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Feeling the Pinch

by Benazir Shah


Film distributors in Pakistan suffer following the country’s ban on Bollywood movies.

Pakistani cinemas may not be dead, but they are hardly thriving following a nationwide ban on exhibiting movies from across the border amid rising tensions between India and Pakistan over disputed Kashmir.

In September, India blamed Pakistan for a raid on an army base in India-administered Kashmir. New Delhi claimed it responded with “surgical strikes” that have been denied by Islamabad. Since then, both countries have traded fire on the disputed Line of Control, with several troops and civilians killed and injured in the past two months. Shortly after the Sept. 18 strike by suspected Lashkar-e-Taiba militants, a group of Indian filmmakers with the Indian Motion Picture Producers Association prohibited its members from hiring Pakistan actors and technicians. Pakistan responded in kind by banning Bollywood films.

Over a month later, Pakistani exhibitors are feeling the pinch with losses of Rs. 10,000,000 in daily revenue on weekends alone. “It is the worst year for cinemas and theaters in Pakistan,” Zoraiz Lashari, chairman of the Pakistan Film Distribution Association, tells Newsweek. “Over 200 cinemas were in the pipeline for construction. These plans have either been shelved or are on hold for now.” Emporium, the country’s largest shopping mall in Punjab capital Lahore, had initially announced a multiplex with nine screens. Following the ban, that number has been reduced to three.

A recent boom in movie viewership has brought the number of screens serving Pakistanis nationwide to over 100. Filling these following the ban on Indian cinema is an uphill task. Hollywood movies remain a staple of the educated elite, while Pakistan’s film industry—which has traditionally catered to all social classes—is still reviving itself. This year it churned out 10 movies, of which only two were a commercial success. In comparison, says Lashari, Pakistan on average exhibits over 50 Bollywood movies every year. Banning them outright—and relying solely on Pakistani and American fare—is insufficient to keep cinema culture alive.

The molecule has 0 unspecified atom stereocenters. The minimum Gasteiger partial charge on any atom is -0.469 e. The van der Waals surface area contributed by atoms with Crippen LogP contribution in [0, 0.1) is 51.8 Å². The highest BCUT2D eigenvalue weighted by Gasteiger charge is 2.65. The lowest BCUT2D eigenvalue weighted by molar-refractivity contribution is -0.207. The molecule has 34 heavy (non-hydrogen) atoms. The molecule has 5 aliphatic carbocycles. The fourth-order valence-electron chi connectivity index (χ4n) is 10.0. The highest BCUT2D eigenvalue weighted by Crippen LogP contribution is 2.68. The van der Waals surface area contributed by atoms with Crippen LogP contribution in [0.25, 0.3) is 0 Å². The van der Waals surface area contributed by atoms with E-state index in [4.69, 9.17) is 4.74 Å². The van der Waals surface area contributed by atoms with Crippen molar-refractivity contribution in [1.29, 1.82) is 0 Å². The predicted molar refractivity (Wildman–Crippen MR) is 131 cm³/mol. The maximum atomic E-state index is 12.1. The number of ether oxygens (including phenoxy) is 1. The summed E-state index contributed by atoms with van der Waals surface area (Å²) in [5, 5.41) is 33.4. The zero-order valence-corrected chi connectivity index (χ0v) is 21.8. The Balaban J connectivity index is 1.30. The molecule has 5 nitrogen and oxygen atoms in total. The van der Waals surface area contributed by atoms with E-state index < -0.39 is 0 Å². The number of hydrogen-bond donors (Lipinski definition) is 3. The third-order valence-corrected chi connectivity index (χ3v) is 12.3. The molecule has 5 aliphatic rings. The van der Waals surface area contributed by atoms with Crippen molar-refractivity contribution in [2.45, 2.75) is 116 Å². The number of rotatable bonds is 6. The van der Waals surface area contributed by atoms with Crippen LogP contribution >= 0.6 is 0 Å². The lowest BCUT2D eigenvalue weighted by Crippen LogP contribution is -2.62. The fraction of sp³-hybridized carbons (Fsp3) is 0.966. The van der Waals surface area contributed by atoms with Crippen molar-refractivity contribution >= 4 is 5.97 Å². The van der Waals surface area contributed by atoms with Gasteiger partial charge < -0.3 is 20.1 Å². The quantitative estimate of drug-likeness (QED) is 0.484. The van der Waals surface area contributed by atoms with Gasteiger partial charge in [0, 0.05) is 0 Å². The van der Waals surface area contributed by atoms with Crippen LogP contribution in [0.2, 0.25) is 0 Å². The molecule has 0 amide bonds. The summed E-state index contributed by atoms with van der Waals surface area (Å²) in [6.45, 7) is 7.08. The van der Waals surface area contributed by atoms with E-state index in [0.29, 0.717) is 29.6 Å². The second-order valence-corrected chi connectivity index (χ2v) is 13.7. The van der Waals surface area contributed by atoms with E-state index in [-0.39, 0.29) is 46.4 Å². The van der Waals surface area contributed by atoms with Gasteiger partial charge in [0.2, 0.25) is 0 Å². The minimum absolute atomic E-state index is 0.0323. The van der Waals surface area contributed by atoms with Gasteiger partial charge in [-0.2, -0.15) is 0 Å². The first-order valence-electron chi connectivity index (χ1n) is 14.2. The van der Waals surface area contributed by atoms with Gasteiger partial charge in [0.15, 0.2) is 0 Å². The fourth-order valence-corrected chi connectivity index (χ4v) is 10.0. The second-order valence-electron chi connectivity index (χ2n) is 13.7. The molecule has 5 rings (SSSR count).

Film distributors appear to be realizing this. Earlier this month, they decided to exhibit films from Iran and Turkey. It is unclear whether these will prove as successful as Bollywood in Pakistan; this year’s Salman Khan-starrer Sultan earned over Rs. 300 million in local box office receipts.

Adding to distributor woes is the ubiquity of pirated Bollywood movies that ensure audiences aren’t impacted by the ban. “The decision is not hurting those who are illegally selling Indian movies in Pakistan,” says Nadeem Mandiwala, owner of Mandiwala Entertainment. “They won’t stop. But we have to, who are working legally. And it’s not just about the money; it’s what we did for 40 years, rebuilding trade, which is no more.”

Pakistan’s last ban on Bollywood movies lasted 43 years, ending in 2008. No one knows how long the current standoff will last. According to Lashari, war between artists on both sides of the Line of Control helps no one. “How is watching each others’ movies anti-state? Trade and visits by Indian religious leaders to sermons in Raiwind seem to remain halal.”

With reporting by Sameen Khan

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